The Union Budget is not merely an accounting and budgeting exercise for the central government. It is the time to make policy changes, financial sector regulatory reforms, tax policy reforms, and to set the tone for India’s openness to capital inflows.
Budget 2020 will be presented in an environment where Finance Minister Nirmala Sitharaman will be severely constrained by limited fiscal space.
First and foremost, the FM has to worry about the health of the economy. Key macroeconomic features of an economy are inflation, growth, investment, employment, and balance of payments. There is no balance of payments crisis, but on all other fronts, there is stress.
Sitharaman has to walk the tightrope of trying to expand demand without putting public debt on an unsustainable path. The fiscal deficit is already high, and if the growth rate falls below government borrowing rates, public debt can become unsustainable. Currently, the expected nominal GDP growth rate is likely to be 7.5 per cent. The ten-year bond yield is around 6.6 per cent. So, at present, public debt is at a sustainable level.
There is a significant amount of debate on whether Budget 2020 should be expansionary or not. While most people agree that there is a slippage in GDP growth and there are limits to what monetary policy can do, they are worried that a higher deficit may put Indian public debt on a path of unsustainable and explosive debt-to-GDP ratio. This is a legitimate concern.
A higher fiscal deficit has the risk of pushing up interest rates. If the interest rate rises above the GDP growth rate, then public debt expands faster than GDP, and the public debt/GDP ratio that defines the stability of public debt could start rising. At present, the pressure on interest rates is not high, because the private demand for borrowing is low. This could change if demand starts picking up.
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Steps Sitharaman should take to increase demand
What steps should the FM take to raise demand? The simplest tools in the hands of policy-makers to raise demand are expansionary fiscal and monetary policies. But neither of these are ideal instruments at this time.
At 7.5 per cent, consumer price index inflation is significantly higher than the 4 per cent target. It is even higher than the wide 2 per cent band allowed around the target.
While it is most likely that this inflation, primarily caused by food inflation, and mostly led by vegetable price inflation, is transient, but it might encourage the Reserve Bank of India’s Monetary Policy Committee to continue to pause on monetary easing. Further, monetary policy transmission needs to be improved before we discuss further expansion.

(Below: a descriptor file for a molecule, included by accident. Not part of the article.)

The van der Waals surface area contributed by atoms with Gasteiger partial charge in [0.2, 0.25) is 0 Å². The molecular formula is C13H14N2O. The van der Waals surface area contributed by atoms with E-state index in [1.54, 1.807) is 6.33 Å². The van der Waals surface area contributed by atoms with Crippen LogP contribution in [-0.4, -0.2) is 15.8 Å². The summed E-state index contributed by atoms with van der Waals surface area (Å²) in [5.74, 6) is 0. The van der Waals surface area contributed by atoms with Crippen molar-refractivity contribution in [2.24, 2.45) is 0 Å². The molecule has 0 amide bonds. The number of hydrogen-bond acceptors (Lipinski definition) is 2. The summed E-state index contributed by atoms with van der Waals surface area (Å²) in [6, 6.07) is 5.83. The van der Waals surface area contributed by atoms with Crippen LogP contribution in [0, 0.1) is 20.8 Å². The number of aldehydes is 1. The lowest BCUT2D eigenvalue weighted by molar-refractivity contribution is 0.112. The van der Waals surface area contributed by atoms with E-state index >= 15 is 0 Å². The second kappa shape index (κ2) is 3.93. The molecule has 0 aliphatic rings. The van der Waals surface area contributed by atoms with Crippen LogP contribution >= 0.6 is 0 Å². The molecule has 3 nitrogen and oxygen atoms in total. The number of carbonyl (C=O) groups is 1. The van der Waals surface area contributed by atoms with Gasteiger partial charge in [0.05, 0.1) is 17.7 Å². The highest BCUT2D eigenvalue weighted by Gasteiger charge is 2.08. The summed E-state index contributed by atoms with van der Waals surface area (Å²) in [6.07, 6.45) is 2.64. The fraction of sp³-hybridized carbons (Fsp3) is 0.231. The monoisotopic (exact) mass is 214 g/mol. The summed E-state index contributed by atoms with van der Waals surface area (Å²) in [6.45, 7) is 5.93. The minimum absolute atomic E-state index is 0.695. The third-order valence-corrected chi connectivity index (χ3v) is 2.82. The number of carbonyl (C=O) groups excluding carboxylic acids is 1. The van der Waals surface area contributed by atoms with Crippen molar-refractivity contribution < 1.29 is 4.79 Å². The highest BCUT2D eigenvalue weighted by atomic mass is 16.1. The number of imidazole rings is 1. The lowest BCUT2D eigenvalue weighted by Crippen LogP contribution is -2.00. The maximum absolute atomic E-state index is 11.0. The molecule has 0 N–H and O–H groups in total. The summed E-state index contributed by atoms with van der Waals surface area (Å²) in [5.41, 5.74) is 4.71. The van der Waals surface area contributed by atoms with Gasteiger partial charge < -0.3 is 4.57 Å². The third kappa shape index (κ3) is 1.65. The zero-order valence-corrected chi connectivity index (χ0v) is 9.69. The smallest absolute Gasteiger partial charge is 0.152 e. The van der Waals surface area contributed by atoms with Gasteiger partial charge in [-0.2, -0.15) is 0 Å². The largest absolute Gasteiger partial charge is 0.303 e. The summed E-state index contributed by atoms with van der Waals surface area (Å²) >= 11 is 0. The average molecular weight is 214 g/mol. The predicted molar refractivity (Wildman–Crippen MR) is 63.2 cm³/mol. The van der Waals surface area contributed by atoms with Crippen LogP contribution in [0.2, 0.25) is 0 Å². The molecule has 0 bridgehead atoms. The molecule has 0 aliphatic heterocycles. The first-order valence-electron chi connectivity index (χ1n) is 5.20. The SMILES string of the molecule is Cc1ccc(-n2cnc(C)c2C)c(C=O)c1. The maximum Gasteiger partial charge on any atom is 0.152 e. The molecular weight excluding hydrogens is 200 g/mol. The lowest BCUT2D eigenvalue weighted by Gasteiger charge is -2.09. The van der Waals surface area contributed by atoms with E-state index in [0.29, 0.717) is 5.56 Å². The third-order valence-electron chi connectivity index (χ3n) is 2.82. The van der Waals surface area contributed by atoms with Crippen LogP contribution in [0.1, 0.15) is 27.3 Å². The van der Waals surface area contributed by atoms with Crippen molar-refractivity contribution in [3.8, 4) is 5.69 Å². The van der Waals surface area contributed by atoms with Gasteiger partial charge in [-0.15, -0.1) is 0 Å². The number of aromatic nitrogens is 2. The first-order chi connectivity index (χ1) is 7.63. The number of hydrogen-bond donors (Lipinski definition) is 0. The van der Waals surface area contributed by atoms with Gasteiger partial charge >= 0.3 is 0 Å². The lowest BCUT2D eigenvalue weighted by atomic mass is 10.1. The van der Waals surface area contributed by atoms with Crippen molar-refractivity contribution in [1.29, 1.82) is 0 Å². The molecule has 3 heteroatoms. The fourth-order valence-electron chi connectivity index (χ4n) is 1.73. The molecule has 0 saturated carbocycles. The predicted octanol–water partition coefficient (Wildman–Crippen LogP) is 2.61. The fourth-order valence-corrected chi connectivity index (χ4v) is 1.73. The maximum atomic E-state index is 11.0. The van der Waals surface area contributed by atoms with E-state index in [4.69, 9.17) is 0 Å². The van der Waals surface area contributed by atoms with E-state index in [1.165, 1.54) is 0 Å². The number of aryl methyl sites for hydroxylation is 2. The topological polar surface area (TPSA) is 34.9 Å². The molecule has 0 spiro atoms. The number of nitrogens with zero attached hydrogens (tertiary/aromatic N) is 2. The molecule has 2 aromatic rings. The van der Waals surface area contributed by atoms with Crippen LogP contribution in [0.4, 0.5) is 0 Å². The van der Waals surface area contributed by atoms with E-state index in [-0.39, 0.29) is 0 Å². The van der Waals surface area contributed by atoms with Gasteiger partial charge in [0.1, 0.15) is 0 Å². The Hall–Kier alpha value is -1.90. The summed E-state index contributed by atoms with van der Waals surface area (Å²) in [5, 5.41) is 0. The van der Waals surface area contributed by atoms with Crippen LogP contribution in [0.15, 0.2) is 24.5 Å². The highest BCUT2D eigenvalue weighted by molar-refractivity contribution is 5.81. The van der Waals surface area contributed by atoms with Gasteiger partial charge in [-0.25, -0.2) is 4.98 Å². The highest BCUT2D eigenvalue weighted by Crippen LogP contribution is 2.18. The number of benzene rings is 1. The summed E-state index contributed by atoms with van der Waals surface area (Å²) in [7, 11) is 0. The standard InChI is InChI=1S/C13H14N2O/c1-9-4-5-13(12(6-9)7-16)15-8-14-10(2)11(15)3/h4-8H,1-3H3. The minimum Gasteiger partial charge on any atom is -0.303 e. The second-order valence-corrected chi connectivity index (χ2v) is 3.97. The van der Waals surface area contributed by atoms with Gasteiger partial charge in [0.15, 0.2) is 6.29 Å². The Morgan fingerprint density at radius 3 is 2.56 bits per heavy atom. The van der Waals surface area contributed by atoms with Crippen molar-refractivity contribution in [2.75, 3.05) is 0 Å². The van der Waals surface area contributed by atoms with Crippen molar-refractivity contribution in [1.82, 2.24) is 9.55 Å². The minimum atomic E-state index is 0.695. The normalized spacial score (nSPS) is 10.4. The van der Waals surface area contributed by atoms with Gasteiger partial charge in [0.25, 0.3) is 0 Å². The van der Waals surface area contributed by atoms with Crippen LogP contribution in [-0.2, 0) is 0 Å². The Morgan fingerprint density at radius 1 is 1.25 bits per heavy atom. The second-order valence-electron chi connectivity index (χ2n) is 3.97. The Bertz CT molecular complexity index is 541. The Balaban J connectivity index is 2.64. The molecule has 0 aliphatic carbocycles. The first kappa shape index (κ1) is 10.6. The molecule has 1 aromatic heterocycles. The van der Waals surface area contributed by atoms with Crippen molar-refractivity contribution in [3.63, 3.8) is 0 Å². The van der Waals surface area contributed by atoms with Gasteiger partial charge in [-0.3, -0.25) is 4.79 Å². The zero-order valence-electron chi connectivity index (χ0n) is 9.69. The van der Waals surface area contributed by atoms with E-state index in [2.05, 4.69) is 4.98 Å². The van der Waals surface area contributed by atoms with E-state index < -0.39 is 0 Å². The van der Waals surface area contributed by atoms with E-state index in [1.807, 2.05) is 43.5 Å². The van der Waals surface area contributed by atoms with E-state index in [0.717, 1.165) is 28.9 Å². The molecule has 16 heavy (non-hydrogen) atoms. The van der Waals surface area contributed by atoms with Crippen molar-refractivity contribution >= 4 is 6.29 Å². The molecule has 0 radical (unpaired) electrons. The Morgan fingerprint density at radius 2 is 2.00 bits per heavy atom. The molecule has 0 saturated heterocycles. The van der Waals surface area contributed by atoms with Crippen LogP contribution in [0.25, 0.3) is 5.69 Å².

Financial sector reforms that include banking and bond market reforms have been on the table for a while. The finance minister needs to bring about the legislative changes that are needed to move forward on these.
Fiscal space is limited due to the slowdown in GDP growth, shortfalls in tax collections, disinvestment difficulties, and the problems with GST. In a slowing economy, it would have been ideal to see an increase in government spending on public investment. But Sitharaman will have to find innovative ways of doing this, so that her fiscal deficit does not go up too much. She also needs to be transparent about government deficits and debt to win back credibility and the trust of the market. Only then can she borrow at sustainable rates.
The Comptroller and Auditor General has said that in previous years, borrowing was higher than the targets under the Fiscal Responsibility and Budget Management Act, maybe by as much as 2 percentage points of GDP. While the time to do fiscal expansion is when the economy is slowing, there is little point in having a discussion around numbers that people do not believe.
So, the finance minister’s first challenge is to present credible numbers, and then to convince people that she is committed to a path of fiscal prudence, even if she borrows beyond that.
Simplifying the tax regime
Can the FM take steps to push demand without a significant expansion in fiscal deficit? This may be the most challenging task ahead, but a beginning can be made by simplifying the tax and regulatory regime that has discouraged private investment. Some of the elements of increased power to tax administration that have pulled down investor sentiment can be revisited.
It is important that no further tax rate increases should be proposed, as these increase uncertainty, erode the tax base, and pull down growth. The strategy of improving tax collections by increasing tax rates and the power of tax officials for search and seizure has not paid off in terms of higher tax revenue. This strategy has pulled down investor confidence and GDP.
It is time to adopt the alternative strategy of lower rates and less raiding powers to tax officers, along with data analytics, to support a less intrusive and more rational tax policy.
The author is an economist and a professor at the National Institute of Public Finance and Policy. Views are personal.
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